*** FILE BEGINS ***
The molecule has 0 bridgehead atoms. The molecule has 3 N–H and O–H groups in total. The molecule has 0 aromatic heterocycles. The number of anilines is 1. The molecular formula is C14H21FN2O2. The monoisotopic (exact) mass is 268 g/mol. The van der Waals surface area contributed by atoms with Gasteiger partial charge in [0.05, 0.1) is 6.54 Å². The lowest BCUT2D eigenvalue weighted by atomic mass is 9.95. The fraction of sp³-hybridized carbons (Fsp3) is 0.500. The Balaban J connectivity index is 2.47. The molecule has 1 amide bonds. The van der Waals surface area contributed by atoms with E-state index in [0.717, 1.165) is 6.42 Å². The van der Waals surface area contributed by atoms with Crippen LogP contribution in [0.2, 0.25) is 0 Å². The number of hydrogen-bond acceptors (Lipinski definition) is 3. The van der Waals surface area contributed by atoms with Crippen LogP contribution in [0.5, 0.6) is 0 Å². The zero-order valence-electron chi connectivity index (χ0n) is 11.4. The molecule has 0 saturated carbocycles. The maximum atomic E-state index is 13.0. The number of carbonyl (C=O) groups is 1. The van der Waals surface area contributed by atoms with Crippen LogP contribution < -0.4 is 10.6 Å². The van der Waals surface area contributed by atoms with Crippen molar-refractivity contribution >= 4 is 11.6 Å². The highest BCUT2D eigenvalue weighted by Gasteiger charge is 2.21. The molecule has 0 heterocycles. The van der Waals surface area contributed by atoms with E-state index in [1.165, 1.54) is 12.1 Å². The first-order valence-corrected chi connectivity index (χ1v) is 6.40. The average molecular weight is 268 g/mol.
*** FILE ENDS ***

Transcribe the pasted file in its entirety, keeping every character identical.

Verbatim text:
The molecule has 0 bridgehead atoms. The molecule has 3 N–H and O–H groups in total. The molecule has 0 aromatic heterocycles. The number of anilines is 1. The molecular formula is C14H21FN2O2. The monoisotopic (exact) mass is 268 g/mol. The van der Waals surface area contributed by atoms with Gasteiger partial charge in [0.05, 0.1) is 6.54 Å². The lowest BCUT2D eigenvalue weighted by atomic mass is 9.95. The fraction of sp³-hybridized carbons (Fsp3) is 0.500. The Balaban J connectivity index is 2.47. The molecule has 1 amide bonds. The van der Waals surface area contributed by atoms with E-state index in [0.717, 1.165) is 6.42 Å². The van der Waals surface area contributed by atoms with Crippen LogP contribution in [0.2, 0.25) is 0 Å². The number of hydrogen-bond acceptors (Lipinski definition) is 3. The van der Waals surface area contributed by atoms with Crippen LogP contribution in [0.5, 0.6) is 0 Å². The zero-order valence-electron chi connectivity index (χ0n) is 11.4. The molecule has 0 saturated carbocycles. The maximum atomic E-state index is 13.0. The number of carbonyl (C=O) groups is 1. The van der Waals surface area contributed by atoms with Crippen LogP contribution < -0.4 is 10.6 Å². The van der Waals surface area contributed by atoms with Crippen molar-refractivity contribution >= 4 is 11.6 Å². The highest BCUT2D eigenvalue weighted by Gasteiger charge is 2.21. The molecule has 0 heterocycles. The van der Waals surface area contributed by atoms with E-state index in [1.165, 1.54) is 12.1 Å². The first-order valence-corrected chi connectivity index (χ1v) is 6.40. The average molecular weight is 268 g/mol.